New York Gov. Andrew Cuomo, who has emerged as a national leader in the fight against the coronavirus, has thrown his weight behind businesses by issuing an executive order authorizing them to deny entry to any customers who don't wear masks.
And while the pandemic is confusing to adults, it's especially so for children who have suddenly lost their school, family connections and ability to play freely outside. To them, the coronavirus is like an unseen monster under the bed.
- MAPS: Confirmed cases in the U.S. and worldwide; confirmed deaths in the U.S. and globally
- Reopening America: See what states across the U.S. have already reopened.
- The coronavirus has destroyed the job market in every state. See the per-state jobless numbers and how they’ve changed.
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As Trump rages, state officials quietly press forward with vote by mail
Judging solely by President Donald Trump's recent diatribes, mail-in voting would seem to have become one of the nation's most partisan flashpoints.
But at the state level — where elections are actually administered — there's little disagreement.
Instead, most state officials are ignoring partisanship and amid the coronavirus pandemic quietly laying the groundwork for an effective, mail-heavy election, including in those states led by Republicans.
Nepali Sherpas grounded by virus on anniversary of Mount Everest's first ascent
Had it not been for the coronavirus, Nepali climbing guide Tashi Lakpa Sherpa would have been on Mount Everest by now, guiding clients and trying to add another feather to his cap - a ninth ascent.
But the 34 year old is sitting in a Kathmandu apartment, worried about his future as a guide if climbing expeditions, a key source of employment for the Sherpa guides, remain closed.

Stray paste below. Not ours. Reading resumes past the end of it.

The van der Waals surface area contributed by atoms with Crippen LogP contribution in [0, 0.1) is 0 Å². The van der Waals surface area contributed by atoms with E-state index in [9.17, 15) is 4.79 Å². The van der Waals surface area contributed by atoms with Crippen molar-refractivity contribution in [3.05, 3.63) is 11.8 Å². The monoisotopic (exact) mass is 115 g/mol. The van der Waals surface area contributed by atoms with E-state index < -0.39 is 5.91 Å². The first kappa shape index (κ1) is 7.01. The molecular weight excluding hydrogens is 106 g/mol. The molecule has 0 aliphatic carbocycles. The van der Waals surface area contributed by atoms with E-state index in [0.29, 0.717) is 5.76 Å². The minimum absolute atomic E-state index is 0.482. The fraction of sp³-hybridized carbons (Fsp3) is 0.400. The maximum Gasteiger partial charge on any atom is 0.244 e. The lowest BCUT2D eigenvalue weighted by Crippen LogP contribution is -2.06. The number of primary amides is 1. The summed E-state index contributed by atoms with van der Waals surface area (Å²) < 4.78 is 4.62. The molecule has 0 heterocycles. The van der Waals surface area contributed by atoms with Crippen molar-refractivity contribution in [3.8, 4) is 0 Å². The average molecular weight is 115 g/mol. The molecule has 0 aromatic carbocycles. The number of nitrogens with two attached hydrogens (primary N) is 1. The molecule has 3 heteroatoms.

Friday is the anniversary of the day Tenzing Norgay, a Sherpa, and New Zealander Sir Edmund Hillary became the first people to climb the 8,850-metre (29,035-foot) Mount Everest in 1953.
Nepal, home to eight of the world's 14 highest mountains including Everest, suspended climbing and trekking activities in March because of the pandemic. Its 30 million citizens have been under lockdown for two months.
Monkey business? Animals steal coronavirus blood samples in India
A troop of monkeys in India have attacked a medical official and snatched away blood samples of patients who had tested positive for the novel coronavirus, authorities said on Friday.
The bizarre attack occurred when a laboratory technician was walking on the campus of a state-run medical college in Meerut, 460 km (285 miles) north of Lucknow.
"Monkeys grabbed and fled with the blood samples of four COVID-19 patients who are undergoing treatment ... we had to take their blood samples again," said Dr S. K. Garg, a top official at the college.
Authorities said they were not clear if the monkeys had spilled the blood samples or if they could themselves contract the virus.
Environmentalists say the destruction of natural habitats is the main reason animals stray into urban areas.
Pakistan to resume international flights
Pakistan will allow international flights to resume Saturday, after largely closing its airspace to commercial flights in March to curb the coronavirus outbreak.
“Both national and foreign airlines shall be allowed to operate from all international airports of Pakistan with exception of Gwadar and Turbat,” the Civil Aviation Authority said in a news release Friday. All planes will be disinfected and crowding will not be allowed in airports.
Pakistan has largely rolled back its lockdown measures and resumed domestic flights this month despite a rise in the rate of infections.
Global coronavirus cases edge closer to 6 million
Globally 5.84 million people now have the potentially deadly respiratory disease known as COVID-19. The United States has the highest number of reported cases in the world followed by Brazil and Russia, according to the data.